Clinical Experience with the Hewlett-Packard M-1350A Fetal Monitor: Correlation of Doppler-detected Fetal Body Movements with Fetal Heart Rate Parameters and Perinatal Outcome.

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Abstract

OBJECTIVE

Our purpose was to correlate measures of Doppler-detected fetal movements with standard fetal heart rate parameters and perinatal outcomes.

STUDY DESIGN

This prospective, multiinstitutional trial used the Hewlett-Packard M1350A monitor to record simultaneous fetal heart rate baseline, variability, accelerations, decelerations, and number of fetal movements, and duration and percent of total time. These data were compared at 10-\and 30- minute intervals during nonstress tests and were correlated with fetal heart rate baseline parameters and maternally perceived fetal movements and with outcomes of infants delivered within 7 days of the last test.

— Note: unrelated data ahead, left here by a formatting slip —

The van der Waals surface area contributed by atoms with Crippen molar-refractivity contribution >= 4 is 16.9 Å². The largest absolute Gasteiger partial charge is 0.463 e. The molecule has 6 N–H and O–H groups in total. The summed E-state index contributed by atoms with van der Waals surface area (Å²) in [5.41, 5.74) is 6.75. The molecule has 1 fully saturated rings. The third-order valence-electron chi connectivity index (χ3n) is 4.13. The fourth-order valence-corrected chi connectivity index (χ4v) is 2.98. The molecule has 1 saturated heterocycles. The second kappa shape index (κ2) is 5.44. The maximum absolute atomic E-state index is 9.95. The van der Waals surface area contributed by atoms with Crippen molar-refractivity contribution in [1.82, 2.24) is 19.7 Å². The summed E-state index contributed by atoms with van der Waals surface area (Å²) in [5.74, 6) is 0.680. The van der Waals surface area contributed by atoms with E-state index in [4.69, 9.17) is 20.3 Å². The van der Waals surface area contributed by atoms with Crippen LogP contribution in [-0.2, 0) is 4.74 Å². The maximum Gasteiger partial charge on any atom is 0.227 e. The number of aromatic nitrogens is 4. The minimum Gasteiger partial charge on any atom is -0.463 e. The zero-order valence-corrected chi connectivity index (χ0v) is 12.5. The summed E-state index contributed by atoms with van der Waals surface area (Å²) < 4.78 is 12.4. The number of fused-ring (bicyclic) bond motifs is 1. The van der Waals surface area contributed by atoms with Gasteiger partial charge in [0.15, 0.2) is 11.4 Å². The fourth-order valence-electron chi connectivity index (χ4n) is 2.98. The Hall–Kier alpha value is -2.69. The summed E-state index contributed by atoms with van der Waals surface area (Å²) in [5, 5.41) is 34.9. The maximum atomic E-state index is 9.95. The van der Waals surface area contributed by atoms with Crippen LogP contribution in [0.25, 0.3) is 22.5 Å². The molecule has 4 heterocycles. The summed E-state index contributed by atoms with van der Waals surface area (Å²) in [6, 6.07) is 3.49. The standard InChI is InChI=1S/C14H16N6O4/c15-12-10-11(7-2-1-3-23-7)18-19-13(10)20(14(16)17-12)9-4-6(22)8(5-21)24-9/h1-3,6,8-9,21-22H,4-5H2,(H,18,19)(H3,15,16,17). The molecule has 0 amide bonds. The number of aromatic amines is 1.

RESULTS

At six centers 1704 actocardiograms from 884 third-trimester patients were analyzed. Doppler- detected fetal movement counts, durations, and percent of total time correlated weakly with all baseline fetal heart rate parameters (all values <0.20). All fetal movement parameters increased significantly in successive 10-minute blocks and in periods of increased or normal fetal heart rate variability compared with those with fetal heart rate variability. The sensitivity, specificity, and predictive values of the percent of total movement time were comparable to those of standard nonstress test parameters. The risk of poor perinatal outcomes after nonreactive nonstress tests was lower in cases with fetal movements than in those without.

CONCLUSIONS

Doppler actocardiography may help to discriminate fetal states during antepartum testing. It may prevent inappropriate diagnosis of fetal compromise when the nonstress test is nonreactive or nonreassuring. (Am J Obstet Gynecol 1994;170:650-5.)

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